While the U.S. trade balance with Europe has moved steadily from a deficit of $30 billion in 1986 to a $15 billion surplus, the deficit with Japan has been stuck around $40 billion since 1990. A recent analysis of retail prices of several dozen products in Japan and the U.S. by Rand Corp. researcher Loren Yager suggests one reason why.
What Yager found was that prices of Japanese products sold in the U.S. were generally quite close to their retail prices at home. For example, a Japanese VCRr retailing for $424 in Japan cost U.S. consumers $430, while a Japanese camera priced at $578 in Japan sold for $555 in the U.S.
By contrast, about 60% of U.S. products sold in Japan carried price tags at least 40% higher than in the U.S., and the average premium was about 65%. While U.S. tires cost 37% more in Japan than in the U.S. ($65 vs. $48), for example, Japanese tires sold for exactly $66 in both countries. A $170 U.S. calculator cost Japanese consumers 67% more than that, and a $449 U.S. laser printer was priced at $825 in Japan.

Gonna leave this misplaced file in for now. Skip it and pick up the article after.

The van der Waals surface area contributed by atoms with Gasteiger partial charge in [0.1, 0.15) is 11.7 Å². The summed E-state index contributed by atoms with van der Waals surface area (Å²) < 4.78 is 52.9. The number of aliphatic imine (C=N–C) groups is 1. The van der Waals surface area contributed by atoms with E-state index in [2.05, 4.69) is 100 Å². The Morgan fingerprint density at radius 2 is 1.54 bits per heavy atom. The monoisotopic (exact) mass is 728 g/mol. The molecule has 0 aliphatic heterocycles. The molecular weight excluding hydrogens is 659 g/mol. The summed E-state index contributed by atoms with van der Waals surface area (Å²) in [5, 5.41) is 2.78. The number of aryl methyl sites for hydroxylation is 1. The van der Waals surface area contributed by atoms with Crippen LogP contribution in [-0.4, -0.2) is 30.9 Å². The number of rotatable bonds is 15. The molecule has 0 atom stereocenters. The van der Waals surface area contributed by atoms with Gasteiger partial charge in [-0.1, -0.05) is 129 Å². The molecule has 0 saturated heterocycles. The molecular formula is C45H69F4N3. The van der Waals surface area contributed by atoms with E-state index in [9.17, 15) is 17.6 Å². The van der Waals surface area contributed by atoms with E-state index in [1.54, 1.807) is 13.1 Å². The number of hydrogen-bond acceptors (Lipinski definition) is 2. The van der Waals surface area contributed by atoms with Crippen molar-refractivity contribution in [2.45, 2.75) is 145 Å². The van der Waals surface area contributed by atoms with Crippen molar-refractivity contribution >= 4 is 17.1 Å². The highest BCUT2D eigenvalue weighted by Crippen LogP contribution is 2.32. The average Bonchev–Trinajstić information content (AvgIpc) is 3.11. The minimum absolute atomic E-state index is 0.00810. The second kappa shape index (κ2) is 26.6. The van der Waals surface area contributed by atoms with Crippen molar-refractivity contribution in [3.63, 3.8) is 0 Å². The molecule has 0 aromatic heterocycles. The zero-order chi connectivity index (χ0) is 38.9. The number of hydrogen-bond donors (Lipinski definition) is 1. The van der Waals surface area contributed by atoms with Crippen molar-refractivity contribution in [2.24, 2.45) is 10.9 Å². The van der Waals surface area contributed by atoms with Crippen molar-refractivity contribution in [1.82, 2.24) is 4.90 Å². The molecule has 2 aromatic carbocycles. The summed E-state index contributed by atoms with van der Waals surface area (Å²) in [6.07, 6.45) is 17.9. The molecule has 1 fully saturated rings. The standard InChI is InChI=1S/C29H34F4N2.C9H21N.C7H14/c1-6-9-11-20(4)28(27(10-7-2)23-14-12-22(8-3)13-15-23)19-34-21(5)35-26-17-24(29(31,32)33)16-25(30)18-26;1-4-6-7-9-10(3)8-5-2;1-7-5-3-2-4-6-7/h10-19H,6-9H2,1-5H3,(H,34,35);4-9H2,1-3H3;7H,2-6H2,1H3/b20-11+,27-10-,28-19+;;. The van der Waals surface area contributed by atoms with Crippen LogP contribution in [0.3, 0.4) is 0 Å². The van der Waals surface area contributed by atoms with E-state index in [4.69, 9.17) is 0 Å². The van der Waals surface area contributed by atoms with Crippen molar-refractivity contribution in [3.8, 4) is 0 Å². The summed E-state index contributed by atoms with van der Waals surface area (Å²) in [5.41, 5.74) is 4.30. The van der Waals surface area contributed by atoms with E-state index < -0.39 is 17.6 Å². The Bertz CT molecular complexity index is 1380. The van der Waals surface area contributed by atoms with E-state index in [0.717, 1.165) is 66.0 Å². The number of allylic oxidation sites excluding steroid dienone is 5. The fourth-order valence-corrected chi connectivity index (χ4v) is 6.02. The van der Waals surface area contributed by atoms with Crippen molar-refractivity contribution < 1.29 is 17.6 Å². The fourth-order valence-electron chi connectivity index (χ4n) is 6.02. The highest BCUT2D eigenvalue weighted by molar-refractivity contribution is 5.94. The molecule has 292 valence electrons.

Yager notes that most of the products were not subject to tariffs and that even products of U.S. companies that were manufactured in Japan cost Japanese consumers 30% more than U.S. consumers paid. The clear implication is that nontariff trade barriers are exerting strong upward pressure on the Japanese prices of foreign products, severely limiting the ability of imports to penetrate Japanese markets.